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DAKOTA IMAGES | Alice Lorraine Daley

DAKOTA IMAGES | Alice Lorraine Daley

In the early 1920s, Alice Lorraine Daly made political history in South Dakota. Her work with the Nonpartisan League broke barriers for women involved in state politics.

Daly was born on Grey Cloud Island near Saint Paul, Minnesota, on 11 February 1883. She received both a bachelor’s and master’s degree from the University of Minnesota before taking courses at the Emerson College of Oratory Expression and Physical Culture in Boston in 1908 and 1912. After teaching in Pocatello, Idaho, she came to South Dakota in 1915 to head the Department of Public Speaking at the State Normal School in Madison.

In November 1915, Daly became active in the campaign supporting the woman suffrage amendment scheduled for the 1916 ballot as president of the Lake County Universal Franchise League. Daly again led county efforts and was a finance chair for the state Universal Franchise League when a suffrage amendment passed in the 1918 election. The following year, Daly chaired the committee on women in industry for the South Dakota League of Women Voters and was reportedly the first woman to deliver a speech from the rostrum of the state senate.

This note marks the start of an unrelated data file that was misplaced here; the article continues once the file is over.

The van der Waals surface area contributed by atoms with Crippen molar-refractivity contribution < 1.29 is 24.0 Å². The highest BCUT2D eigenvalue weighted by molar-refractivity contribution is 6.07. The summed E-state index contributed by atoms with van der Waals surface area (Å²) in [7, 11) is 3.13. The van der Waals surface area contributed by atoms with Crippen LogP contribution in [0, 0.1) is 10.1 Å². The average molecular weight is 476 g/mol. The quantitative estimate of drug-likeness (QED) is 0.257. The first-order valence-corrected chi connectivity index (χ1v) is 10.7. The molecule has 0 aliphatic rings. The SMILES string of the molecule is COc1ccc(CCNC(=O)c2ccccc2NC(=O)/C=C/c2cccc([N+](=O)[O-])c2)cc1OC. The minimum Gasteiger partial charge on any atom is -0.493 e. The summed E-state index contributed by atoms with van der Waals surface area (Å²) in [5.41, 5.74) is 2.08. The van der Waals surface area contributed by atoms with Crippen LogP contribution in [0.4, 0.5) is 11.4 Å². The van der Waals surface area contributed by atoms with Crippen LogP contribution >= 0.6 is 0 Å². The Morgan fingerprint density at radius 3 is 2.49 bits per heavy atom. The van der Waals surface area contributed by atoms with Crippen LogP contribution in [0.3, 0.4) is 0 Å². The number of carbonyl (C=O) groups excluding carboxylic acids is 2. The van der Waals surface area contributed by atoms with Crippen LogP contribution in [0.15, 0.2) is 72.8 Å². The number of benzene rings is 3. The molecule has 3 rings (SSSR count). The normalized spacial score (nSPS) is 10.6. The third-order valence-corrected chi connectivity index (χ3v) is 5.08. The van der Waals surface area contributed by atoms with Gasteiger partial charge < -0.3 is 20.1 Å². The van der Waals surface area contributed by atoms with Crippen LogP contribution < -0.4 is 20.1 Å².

From 1915 to 1922, Daly was involved in the Woman’s Peace Party, formed in response to World War I, organizing the state’s first branch. In 1920, she moved to Mitchell and started working with the Nonpartisan League. That year, she represented the party as their candidate for state superintendent of public instruction. Two years later, Daly became the first woman to run for governor as the candidate for the Nonpartisan League. Her platform of state ownership of banks and elevators and higher worker wages garnered support from members of “shopcrafts unions” in Sioux Falls, creating a life-long connection with the labor movement. Despite losing the election, she garnered approximately 27 percent of the vote.

After her defeat, she became active with the Farmer-Labor party throughout the 1920s. In 1932, she took over as editor of the Dakota Free Press in Aberdeen. Through the newspaper, she continued her political activism, writing in support of farmers and laborers while also condemning the practices of the Homestake Mining Company and other major businesses. Daly died on 16 October 1945 at the age of sixty-two and was buried in Aberdeen.